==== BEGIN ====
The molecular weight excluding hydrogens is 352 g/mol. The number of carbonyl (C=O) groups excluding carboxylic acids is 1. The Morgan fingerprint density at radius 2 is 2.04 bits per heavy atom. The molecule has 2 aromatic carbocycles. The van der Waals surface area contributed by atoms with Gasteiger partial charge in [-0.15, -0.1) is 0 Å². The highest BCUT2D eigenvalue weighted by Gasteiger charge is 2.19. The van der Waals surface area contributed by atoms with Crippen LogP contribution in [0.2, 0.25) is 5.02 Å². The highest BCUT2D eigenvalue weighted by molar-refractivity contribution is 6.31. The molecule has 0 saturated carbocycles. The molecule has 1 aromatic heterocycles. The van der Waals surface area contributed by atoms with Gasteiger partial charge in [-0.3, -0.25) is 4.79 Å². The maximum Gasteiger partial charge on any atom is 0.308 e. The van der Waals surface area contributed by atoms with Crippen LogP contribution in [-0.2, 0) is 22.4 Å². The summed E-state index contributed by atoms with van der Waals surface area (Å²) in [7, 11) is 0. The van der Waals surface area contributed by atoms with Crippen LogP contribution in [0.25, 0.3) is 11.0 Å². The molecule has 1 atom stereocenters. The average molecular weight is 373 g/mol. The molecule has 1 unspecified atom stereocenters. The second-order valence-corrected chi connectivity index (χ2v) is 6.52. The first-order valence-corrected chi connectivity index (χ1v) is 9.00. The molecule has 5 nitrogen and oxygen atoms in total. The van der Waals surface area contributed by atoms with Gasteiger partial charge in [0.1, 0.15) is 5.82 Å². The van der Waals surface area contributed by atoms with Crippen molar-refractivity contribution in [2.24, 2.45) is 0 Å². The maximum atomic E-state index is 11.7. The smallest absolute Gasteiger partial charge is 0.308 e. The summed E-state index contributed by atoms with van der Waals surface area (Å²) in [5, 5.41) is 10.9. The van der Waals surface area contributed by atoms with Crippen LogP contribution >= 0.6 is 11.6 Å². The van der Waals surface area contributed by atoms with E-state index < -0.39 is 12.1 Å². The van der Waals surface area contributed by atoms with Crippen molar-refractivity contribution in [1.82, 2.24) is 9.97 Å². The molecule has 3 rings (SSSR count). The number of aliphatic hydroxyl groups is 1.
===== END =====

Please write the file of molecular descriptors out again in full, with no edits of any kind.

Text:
The molecular weight excluding hydrogens is 352 g/mol. The number of carbonyl (C=O) groups excluding carboxylic acids is 1. The Morgan fingerprint density at radius 2 is 2.04 bits per heavy atom. The molecule has 2 aromatic carbocycles. The van der Waals surface area contributed by atoms with Gasteiger partial charge in [-0.15, -0.1) is 0 Å². The highest BCUT2D eigenvalue weighted by Gasteiger charge is 2.19. The van der Waals surface area contributed by atoms with Crippen LogP contribution in [0.2, 0.25) is 5.02 Å². The highest BCUT2D eigenvalue weighted by molar-refractivity contribution is 6.31. The molecule has 0 saturated carbocycles. The molecule has 1 aromatic heterocycles. The van der Waals surface area contributed by atoms with Gasteiger partial charge in [-0.3, -0.25) is 4.79 Å². The maximum Gasteiger partial charge on any atom is 0.308 e. The van der Waals surface area contributed by atoms with Crippen LogP contribution in [-0.2, 0) is 22.4 Å². The summed E-state index contributed by atoms with van der Waals surface area (Å²) in [7, 11) is 0. The van der Waals surface area contributed by atoms with Crippen LogP contribution in [0.25, 0.3) is 11.0 Å². The molecule has 1 atom stereocenters. The average molecular weight is 373 g/mol. The molecule has 1 unspecified atom stereocenters. The second-order valence-corrected chi connectivity index (χ2v) is 6.52. The first-order valence-corrected chi connectivity index (χ1v) is 9.00. The molecule has 5 nitrogen and oxygen atoms in total. The van der Waals surface area contributed by atoms with Gasteiger partial charge in [0.1, 0.15) is 5.82 Å². The van der Waals surface area contributed by atoms with Crippen molar-refractivity contribution in [2.24, 2.45) is 0 Å². The maximum atomic E-state index is 11.7. The smallest absolute Gasteiger partial charge is 0.308 e. The summed E-state index contributed by atoms with van der Waals surface area (Å²) in [5, 5.41) is 10.9. The van der Waals surface area contributed by atoms with Crippen LogP contribution >= 0.6 is 11.6 Å². The van der Waals surface area contributed by atoms with E-state index < -0.39 is 12.1 Å². The van der Waals surface area contributed by atoms with Crippen molar-refractivity contribution in [1.82, 2.24) is 9.97 Å². The molecule has 3 rings (SSSR count). The number of aliphatic hydroxyl groups is 1.